It happened that the building where this disaster took place was the largest on campus. It housed the arts division, the most populated in the university and also, the library. So the traffic was usually heavy. When the nauseating flow started as a trickle, people initially jumped over it.

But as students and staff continued to use the broken toilet, the waste which had pooled gained momentum and broke into a widespread and running obscenity. Frustrated, we had to leapfrog across the gnashing condition to get to our offices and classrooms.

When my visitor ran into this despicable sight, he felt totally disobliged. Giant green flies and roaches were buzzing everywhere. Vermin contested for space. Maggots that had thrived in the waste were so fat and lethargic they no longer could wiggle.

When eventually the determined visitor overcame his shock and did what everyone else had to do to pass through that affront, together we collapsed with shame. But somehow it felt good to have a witness see how authorities ride roughshod on its people as in my country.

That day my friend saw what I had been discussing with him as we exchanged mails. I guess seeing how we lived amidst human waste, he must have appreciated the truth in a Chinese proverb that says, “Walking on water is not the miracle but walking on earth.”

Wrestling with tyranny is not a dance for those with a broken back or impaired waist. Life is searing in an economy where a state thwarts the aspirations of its people with contempt. Though remote now from scenes of mass suffering, yet remembering it is just as traumatic.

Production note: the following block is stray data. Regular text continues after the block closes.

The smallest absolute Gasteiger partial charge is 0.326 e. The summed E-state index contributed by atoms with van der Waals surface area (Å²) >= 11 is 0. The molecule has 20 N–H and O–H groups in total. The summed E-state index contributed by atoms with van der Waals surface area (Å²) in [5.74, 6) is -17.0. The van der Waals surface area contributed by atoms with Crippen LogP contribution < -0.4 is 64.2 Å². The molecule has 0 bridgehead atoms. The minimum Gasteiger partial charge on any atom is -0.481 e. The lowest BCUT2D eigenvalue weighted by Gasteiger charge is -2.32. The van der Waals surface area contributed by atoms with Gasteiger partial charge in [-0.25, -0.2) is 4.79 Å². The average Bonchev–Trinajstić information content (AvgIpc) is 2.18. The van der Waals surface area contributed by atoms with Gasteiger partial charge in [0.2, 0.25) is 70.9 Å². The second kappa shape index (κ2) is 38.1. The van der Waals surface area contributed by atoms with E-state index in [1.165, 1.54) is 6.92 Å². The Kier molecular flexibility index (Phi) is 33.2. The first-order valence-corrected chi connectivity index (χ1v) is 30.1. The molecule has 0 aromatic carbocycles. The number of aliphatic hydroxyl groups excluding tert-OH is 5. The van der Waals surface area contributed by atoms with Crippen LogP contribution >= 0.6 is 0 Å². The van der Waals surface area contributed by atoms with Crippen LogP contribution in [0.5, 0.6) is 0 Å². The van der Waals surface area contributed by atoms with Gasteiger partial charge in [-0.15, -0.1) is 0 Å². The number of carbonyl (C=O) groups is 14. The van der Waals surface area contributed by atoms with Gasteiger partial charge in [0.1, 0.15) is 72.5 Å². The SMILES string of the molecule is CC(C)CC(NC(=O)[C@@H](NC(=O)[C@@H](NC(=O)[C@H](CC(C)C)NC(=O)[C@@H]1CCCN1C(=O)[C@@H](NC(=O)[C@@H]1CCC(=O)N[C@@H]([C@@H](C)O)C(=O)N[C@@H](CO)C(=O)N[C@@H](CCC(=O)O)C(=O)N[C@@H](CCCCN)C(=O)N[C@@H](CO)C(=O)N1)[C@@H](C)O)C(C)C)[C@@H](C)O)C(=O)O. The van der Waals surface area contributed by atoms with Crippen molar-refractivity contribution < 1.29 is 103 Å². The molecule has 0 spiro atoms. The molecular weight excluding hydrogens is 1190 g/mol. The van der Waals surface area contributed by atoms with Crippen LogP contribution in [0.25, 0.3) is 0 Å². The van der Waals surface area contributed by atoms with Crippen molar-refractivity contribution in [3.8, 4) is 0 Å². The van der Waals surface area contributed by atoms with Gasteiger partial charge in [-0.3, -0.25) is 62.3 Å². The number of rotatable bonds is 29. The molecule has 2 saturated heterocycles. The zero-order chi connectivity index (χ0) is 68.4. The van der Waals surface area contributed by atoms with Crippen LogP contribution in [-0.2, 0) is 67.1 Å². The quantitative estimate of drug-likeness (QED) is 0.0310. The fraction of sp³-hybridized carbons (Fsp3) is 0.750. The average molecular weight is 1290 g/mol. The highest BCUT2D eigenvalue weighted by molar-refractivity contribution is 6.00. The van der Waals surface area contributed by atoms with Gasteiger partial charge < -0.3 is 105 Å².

As my heart reaches to those trapped in it, destitutes who dwell and feed on refuse bins in the midst of abundance, I feel sorely troubled that a people could so violated. Ours is a bogey democracy. Those who suggest anything contrary to the position of the maximum rulers are viewed as state enemies and hunted down. Any wonder its intellectuals flee in droves?

President Obama was prescient when he observed in a 2009 speech in Ghana that, “No person wants to live in a society where the rule of law gives way to the rule of brutality and bribery. That is not democracy that is tyranny, and now is the time for it to end.”

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About Imo Eshiet

Imo Ben Eshiet was born in Port Harcourt, Nigeria. Raised in his village, Uruk Enung, and at several cities in his country including Nsukka, Enugu, Umuahia, Eket and Calabar, Eshiet is a detribalized Nigerian. Although he was extensively exposed to Western education right from childhood in his country where he obtained a PhD in English and Literary Studies from the University of Calabar, he is well nurtured in African history, politics, culture and traditions.

Imo is currently a teacher in the high priests group in the Summit Ward of the Greensboro North Carolina Stake.